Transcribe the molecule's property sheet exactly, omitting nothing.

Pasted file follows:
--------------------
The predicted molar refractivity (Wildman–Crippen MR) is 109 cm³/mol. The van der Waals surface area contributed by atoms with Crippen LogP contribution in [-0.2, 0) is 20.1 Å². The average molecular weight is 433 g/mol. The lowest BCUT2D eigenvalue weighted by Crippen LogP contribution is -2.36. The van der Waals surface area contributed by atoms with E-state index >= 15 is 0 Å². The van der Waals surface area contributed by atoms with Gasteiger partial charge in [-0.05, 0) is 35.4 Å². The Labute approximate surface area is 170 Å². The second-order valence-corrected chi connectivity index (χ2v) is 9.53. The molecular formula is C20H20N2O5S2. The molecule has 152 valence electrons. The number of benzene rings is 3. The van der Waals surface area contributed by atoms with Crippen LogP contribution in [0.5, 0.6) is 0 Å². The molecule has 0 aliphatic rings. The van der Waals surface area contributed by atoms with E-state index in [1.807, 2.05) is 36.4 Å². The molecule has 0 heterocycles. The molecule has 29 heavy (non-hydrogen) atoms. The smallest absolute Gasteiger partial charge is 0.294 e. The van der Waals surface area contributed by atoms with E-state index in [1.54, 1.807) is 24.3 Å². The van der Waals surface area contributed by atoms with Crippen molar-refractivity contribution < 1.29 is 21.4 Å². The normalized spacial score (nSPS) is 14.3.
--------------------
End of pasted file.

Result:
The predicted molar refractivity (Wildman–Crippen MR) is 109 cm³/mol. The van der Waals surface area contributed by atoms with Crippen LogP contribution in [-0.2, 0) is 20.1 Å². The average molecular weight is 433 g/mol. The lowest BCUT2D eigenvalue weighted by Crippen LogP contribution is -2.36. The van der Waals surface area contributed by atoms with E-state index >= 15 is 0 Å². The van der Waals surface area contributed by atoms with Gasteiger partial charge in [-0.05, 0) is 35.4 Å². The Labute approximate surface area is 170 Å². The second-order valence-corrected chi connectivity index (χ2v) is 9.53. The molecular formula is C20H20N2O5S2. The molecule has 152 valence electrons. The number of benzene rings is 3. The van der Waals surface area contributed by atoms with Crippen LogP contribution in [0.5, 0.6) is 0 Å². The molecule has 0 aliphatic rings. The van der Waals surface area contributed by atoms with E-state index in [1.807, 2.05) is 36.4 Å². The molecule has 0 heterocycles. The molecule has 29 heavy (non-hydrogen) atoms. The smallest absolute Gasteiger partial charge is 0.294 e. The van der Waals surface area contributed by atoms with E-state index in [1.54, 1.807) is 24.3 Å². The van der Waals surface area contributed by atoms with Crippen molar-refractivity contribution < 1.29 is 21.4 Å². The normalized spacial score (nSPS) is 14.3.